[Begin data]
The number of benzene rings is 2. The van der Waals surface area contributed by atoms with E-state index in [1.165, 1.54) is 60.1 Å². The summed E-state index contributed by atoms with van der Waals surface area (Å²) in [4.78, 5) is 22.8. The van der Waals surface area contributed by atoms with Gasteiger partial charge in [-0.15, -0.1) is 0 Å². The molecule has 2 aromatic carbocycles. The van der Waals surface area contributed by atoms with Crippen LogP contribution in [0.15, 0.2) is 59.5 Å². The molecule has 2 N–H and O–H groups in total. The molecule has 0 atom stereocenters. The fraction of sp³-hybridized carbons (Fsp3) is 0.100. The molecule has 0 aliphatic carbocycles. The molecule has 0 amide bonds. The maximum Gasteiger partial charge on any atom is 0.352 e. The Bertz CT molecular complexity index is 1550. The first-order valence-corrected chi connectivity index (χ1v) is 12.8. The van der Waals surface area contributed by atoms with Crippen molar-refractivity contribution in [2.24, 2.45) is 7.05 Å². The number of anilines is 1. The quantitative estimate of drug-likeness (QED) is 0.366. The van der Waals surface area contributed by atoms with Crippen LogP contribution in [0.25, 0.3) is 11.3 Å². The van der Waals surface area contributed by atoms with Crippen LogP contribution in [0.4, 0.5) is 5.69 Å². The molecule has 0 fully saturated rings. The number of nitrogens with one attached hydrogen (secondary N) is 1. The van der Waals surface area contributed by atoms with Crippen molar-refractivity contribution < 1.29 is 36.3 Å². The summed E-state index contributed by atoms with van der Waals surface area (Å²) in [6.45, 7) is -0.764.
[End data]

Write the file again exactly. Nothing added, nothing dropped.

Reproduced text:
The number of benzene rings is 2. The van der Waals surface area contributed by atoms with E-state index in [1.165, 1.54) is 60.1 Å². The summed E-state index contributed by atoms with van der Waals surface area (Å²) in [4.78, 5) is 22.8. The van der Waals surface area contributed by atoms with Gasteiger partial charge in [-0.15, -0.1) is 0 Å². The molecule has 2 aromatic carbocycles. The van der Waals surface area contributed by atoms with Crippen LogP contribution in [0.15, 0.2) is 59.5 Å². The molecule has 2 N–H and O–H groups in total. The molecule has 0 atom stereocenters. The fraction of sp³-hybridized carbons (Fsp3) is 0.100. The molecule has 0 aliphatic carbocycles. The molecule has 0 amide bonds. The maximum Gasteiger partial charge on any atom is 0.352 e. The Bertz CT molecular complexity index is 1550. The first-order valence-corrected chi connectivity index (χ1v) is 12.8. The van der Waals surface area contributed by atoms with Crippen molar-refractivity contribution in [2.24, 2.45) is 7.05 Å². The number of anilines is 1. The quantitative estimate of drug-likeness (QED) is 0.366. The van der Waals surface area contributed by atoms with Crippen LogP contribution in [0.25, 0.3) is 11.3 Å². The van der Waals surface area contributed by atoms with Crippen LogP contribution in [0.4, 0.5) is 5.69 Å². The molecule has 0 fully saturated rings. The number of nitrogens with one attached hydrogen (secondary N) is 1. The van der Waals surface area contributed by atoms with Crippen molar-refractivity contribution < 1.29 is 36.3 Å². The summed E-state index contributed by atoms with van der Waals surface area (Å²) in [6.45, 7) is -0.764.